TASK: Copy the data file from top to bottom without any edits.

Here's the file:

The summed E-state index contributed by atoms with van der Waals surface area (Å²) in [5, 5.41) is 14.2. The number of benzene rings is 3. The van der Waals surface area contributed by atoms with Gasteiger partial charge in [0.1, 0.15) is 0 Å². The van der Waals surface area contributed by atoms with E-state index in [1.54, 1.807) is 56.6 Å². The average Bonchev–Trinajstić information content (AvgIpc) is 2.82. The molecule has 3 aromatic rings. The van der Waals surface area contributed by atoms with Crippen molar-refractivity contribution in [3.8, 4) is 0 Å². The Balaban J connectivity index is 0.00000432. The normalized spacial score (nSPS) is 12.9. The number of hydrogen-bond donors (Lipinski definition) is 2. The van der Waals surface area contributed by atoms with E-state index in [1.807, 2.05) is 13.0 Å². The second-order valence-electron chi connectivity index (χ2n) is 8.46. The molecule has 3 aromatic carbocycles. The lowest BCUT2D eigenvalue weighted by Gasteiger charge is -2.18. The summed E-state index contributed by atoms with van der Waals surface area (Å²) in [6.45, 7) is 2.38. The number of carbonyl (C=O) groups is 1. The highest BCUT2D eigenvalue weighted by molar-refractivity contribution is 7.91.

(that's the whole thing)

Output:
The summed E-state index contributed by atoms with van der Waals surface area (Å²) in [5, 5.41) is 14.2. The number of benzene rings is 3. The van der Waals surface area contributed by atoms with Gasteiger partial charge in [0.1, 0.15) is 0 Å². The van der Waals surface area contributed by atoms with E-state index in [1.54, 1.807) is 56.6 Å². The average Bonchev–Trinajstić information content (AvgIpc) is 2.82. The molecule has 3 aromatic rings. The van der Waals surface area contributed by atoms with Crippen molar-refractivity contribution in [3.8, 4) is 0 Å². The Balaban J connectivity index is 0.00000432. The normalized spacial score (nSPS) is 12.9. The number of hydrogen-bond donors (Lipinski definition) is 2. The van der Waals surface area contributed by atoms with E-state index in [1.807, 2.05) is 13.0 Å². The second-order valence-electron chi connectivity index (χ2n) is 8.46. The molecule has 3 aromatic carbocycles. The lowest BCUT2D eigenvalue weighted by Gasteiger charge is -2.18. The summed E-state index contributed by atoms with van der Waals surface area (Å²) in [6.45, 7) is 2.38. The number of carbonyl (C=O) groups is 1. The highest BCUT2D eigenvalue weighted by molar-refractivity contribution is 7.91.